The Loose Cannon vies for your Riot Points
With the League of Legends 2013 Championship out of the way, it’s time to get back to the grindstone and start testing out some new characters. The first post-Finals addition is Jinx, the “Loose Cannon,” and she’s…interesting, to say the least.
Riot Games really went all out on its latest Champion, even going so far as to create an official music video for her. All of that care and attention really payed off, because Jinx is definitely one of my favorite champions in a long while.
League of Legends: Jinx (Mac, PC)
Developer: Riot Games
Publisher: Riot Games
Release: October 10, 2013
MSRP: 7800 IP (6300 IP a week after release) / 975 RP
Jinx’s aesthetic is somewhere in between Tank Girl and Harley Quinn, and has a design that looks rather unique to League of Legends. Her shtick is that she’s insane and loves blowing things up, which is good enough for me as her playstyle is a ton of fun. I’m not a fan of the Pippi Longstocking hair, so I opted to pick up the “Gangster Jinx,” skin, which offers up ribbons instead (pictured above) on top of a 1920s veneer. Overall I think it’s a more original skin, and one I tend to use exclusively.
As an AD Carry, Jinx has a ton of tools at her disposal — more than a lot of other ranged characters. For one, she can switch her auto-attack at will from a sustained damage speed boosting minigun to an AOE damage rocket launcher, allowing her to change strategies on the fly without a massive mana cost early game. It’s like a small minigame that isn’t found in a lot of other MOBAs, and a welcome change that actually plays out as well as it sounds.
Zap! is a very easy to use line skillshot that reveals enemies, making it perfect for clearing brush or exposing a stealth Champion — again, a very versatile ability. She also has a trap at her disposal called “Flame Chompers,” which tosses out three mines that stay active for five seconds. If any Champions walk over them, they become snared and are dealt damage. Although it can be countered rather easily, the trap still allows her some form of escape. It can also function as a harassment, or a team fight initiator.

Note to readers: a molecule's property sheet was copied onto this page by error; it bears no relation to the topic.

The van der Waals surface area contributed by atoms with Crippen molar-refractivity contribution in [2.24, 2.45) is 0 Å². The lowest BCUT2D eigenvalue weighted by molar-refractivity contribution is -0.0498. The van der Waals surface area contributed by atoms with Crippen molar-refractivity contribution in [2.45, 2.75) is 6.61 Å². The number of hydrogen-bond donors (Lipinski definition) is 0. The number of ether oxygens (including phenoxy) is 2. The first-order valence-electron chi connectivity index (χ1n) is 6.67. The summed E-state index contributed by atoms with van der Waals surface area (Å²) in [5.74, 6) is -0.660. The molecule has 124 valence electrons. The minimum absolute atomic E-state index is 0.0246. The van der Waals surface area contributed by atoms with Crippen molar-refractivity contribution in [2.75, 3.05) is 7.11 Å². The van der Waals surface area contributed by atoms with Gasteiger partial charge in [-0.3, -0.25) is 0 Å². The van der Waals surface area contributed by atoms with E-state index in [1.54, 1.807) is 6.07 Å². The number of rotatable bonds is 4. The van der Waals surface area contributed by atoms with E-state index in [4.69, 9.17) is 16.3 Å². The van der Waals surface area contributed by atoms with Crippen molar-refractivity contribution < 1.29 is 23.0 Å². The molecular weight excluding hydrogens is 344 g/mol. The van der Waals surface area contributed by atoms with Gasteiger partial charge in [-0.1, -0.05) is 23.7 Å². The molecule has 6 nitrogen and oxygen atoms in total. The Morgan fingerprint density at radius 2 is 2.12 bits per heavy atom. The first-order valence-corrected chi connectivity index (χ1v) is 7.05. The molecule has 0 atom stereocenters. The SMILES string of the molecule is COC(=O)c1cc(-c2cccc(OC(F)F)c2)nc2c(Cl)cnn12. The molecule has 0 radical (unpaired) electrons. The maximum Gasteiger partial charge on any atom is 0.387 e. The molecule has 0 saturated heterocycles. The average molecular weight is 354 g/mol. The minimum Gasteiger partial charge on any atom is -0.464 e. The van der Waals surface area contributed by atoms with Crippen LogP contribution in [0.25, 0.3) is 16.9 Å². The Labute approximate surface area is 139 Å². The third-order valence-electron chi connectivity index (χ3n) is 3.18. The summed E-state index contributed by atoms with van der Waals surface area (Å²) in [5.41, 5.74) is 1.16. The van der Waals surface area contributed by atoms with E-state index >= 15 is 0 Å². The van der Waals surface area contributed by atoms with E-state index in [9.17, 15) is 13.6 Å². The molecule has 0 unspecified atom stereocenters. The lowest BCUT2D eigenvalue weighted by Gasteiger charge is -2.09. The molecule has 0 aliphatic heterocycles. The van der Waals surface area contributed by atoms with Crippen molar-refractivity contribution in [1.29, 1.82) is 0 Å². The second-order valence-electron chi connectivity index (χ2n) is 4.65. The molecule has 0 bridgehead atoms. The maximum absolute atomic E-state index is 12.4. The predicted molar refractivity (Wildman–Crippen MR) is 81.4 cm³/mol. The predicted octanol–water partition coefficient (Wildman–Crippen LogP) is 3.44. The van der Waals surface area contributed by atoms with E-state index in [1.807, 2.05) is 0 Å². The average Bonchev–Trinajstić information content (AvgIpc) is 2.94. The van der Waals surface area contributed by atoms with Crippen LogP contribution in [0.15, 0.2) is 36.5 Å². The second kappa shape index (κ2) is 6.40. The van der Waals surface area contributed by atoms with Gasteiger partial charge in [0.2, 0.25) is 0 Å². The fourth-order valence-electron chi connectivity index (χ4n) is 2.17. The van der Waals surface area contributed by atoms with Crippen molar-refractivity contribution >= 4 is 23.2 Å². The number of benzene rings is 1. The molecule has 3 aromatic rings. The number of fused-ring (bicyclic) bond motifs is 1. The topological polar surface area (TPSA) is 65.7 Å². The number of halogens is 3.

Her ultimate is called “Super Mega Death Rocket!” and it functions like Ashe’s and Ezreal’s, in that it travels in a straight line until it hits a target. True to the name, it happens to be very strong, and seems to have a huge detonation and AOE range. The ultimate also does a massive amount of damage and has a relatively short cooldown time. In short, if aimed well, in its current state it’s one of the best ultimates I’ve seen in the game.
As a tradeoff for all this firepower Jinx doesn’t have a ton of mobility, but her traps and massive amount of damage allow her to get out of trouble in other ways. With that said, a talented assassin can make short work of Jinx if you’re not careful, so I hesitate to call her “overpowered” at the moment with the right counter. In lower-ranked games though, you will get a few of those accusations — so be prepared!
During my playtime with Jinx, I tested her on Summoner’s Rift and Dominion, and I found her to be extremely enjoyable and competitive in both modes — especially Dominion, where she can wreck shop fairly quickly. I wasn’t able to randomly get her in ARAM, but I have no doubt that her traps and her ultimate would be deadly on such a tiny map.
If you enjoy playing ranged characters in any sort of capacity, Jinx is a ton of fun, and pretty formidable to boot. Given the amount of care that went into her from Riot Games, I hope future characters follow suit, and I wouldn’t hesitate to make Jinx part of your roster.
If you missed the write-up on the last League Champion, you can find it here.